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Coverage: Hu Jintao's visit to India
India and China have agreed on a 10-pronged strategy to intensify cooperation in all areas, including civilian nuclear energy.
The two countries also and downplayed the border dispute after the official meeting between the Chinese President Hu Jintao and Prime Minister Manmohan Singh [Images] on Tuesday morning.
Thirteen agreements were signed between the two nations, including one to set up a Chinese consulate in Kolkata and Indian one in Guangzhou, while the dispute over the property of the Indian Consulate in Shanghai has also been settled.
Addressing a joint press conference at the Hyderabad House in New Delhi after the meeting, Dr Singh said the two sides had 'cordial, open and constructive' talks on bilateral relations and cooperation on regional and multilateral issues.
"President Hu and I have agreed that the positive development of India-China relations in recent years must be made irreversible," he said.
Stressing that comprehensive economic and commercial engagement between the two nations would receive our 'urgent and particular attention,' he said that efforts would be made to raise to volume of bilateral trade to $40 billion by 2010, and that a joint task force on the subject would submit its report by October 2007.
"We have endorsed a major initiative on science and technology and cooperation in the field of civilian nuclear energy will be promoted," he said.
At the fulcrum of our efforts is our collective political will to enrich and reinforce our strategic and cooperative partnership for peace and prosperity and to resolve outstanding issues in a focused, sincere and problem solving manner.
On the border issue, he said, "President Hu and I appreciate the progress the two special representatives have made in their discussions on the boundary question. We are asking them to accelerate their efforts to arrive at a boundary settlement on the basis of the agreement on political parameters and guiding principles signed in April last year."
He then went on to note that as the two large Asian states and as two of the fastest growing economies of the world, cooperation between India and China transcends the bilateral and has global significance.
"Jointly, our two countries can make effective contributions in dealing with global issues of sustainable and equitable development, energy security, pace and prosperity in Asia and the world, environment protection and the fight against terrorism and cross border crimes.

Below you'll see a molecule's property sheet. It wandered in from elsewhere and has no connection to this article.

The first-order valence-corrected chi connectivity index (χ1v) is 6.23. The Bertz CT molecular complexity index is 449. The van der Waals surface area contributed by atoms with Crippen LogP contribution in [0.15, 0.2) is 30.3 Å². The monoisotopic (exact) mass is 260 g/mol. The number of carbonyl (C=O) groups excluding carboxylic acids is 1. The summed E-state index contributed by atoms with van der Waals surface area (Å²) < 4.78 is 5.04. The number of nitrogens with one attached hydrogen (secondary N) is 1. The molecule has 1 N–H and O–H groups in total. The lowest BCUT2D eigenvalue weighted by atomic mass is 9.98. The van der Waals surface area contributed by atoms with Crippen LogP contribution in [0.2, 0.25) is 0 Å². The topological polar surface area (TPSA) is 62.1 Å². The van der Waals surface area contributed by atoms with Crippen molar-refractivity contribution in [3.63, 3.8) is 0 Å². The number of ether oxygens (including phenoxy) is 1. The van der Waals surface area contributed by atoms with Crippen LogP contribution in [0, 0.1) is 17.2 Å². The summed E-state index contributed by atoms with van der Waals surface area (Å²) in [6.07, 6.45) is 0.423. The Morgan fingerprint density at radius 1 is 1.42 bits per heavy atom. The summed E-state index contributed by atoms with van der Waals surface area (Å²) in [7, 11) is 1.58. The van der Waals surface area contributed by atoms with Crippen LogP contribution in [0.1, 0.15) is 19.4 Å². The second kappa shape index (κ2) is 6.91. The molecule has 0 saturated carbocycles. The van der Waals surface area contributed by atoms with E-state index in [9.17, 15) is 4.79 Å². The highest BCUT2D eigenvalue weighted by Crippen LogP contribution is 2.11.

"President Hu and I are in full agreement that the prospects are bright for the simultaneous development of India an China. There is enough space for the two nations to develop together in a mutually supportive manner while remaining sensitive to each other's concerns and aspirations, as befits good neighbors and partners for mutual benefit, he concluded.
President Hu began his speech with a smile, saying that though Prime Minister Singh had already listed the main issues, it was up to him add a few things.
After noting that the two sides had agreed to step up and expand ties across almost all sectors, he noted that the next year would be celebrated as China-India friendship year through tourism.
His government had decided to invite 500 Indian students to visit China over the next five years, he added.
Noting that resolving the border dispute was a strategic objective of the two countries, he said that until it is resolved, efforts must be made to maintain pace and tranquility in the border areas.
He concluded by expressing full confidence that the relationship was on the right track, and that it would continue to grow.
Several ministers and officials from both sides were in attendance, and subsequently the representatives of the two sides signed the 13 agreements and released the joint declaration.
On the Chinese side, there was foreign minister Li Zhaoxing, Ambassador Sun Yuxi, and several other bureaucrats and party officials.
Indian ministers included Kamal Nath, Sharad pawar [Images], Kapil Sibal, National Security Advisor MK Narayanan, the Prime Minister's Media Adviser Sanjaya Baru and a host of other officials, including the director-general of the Archeological Society of India.
The two sides then went on to sign 13 agreements, involving cooperation and collaboration across various fields like agriculture, protection of cultural property and civil administration.
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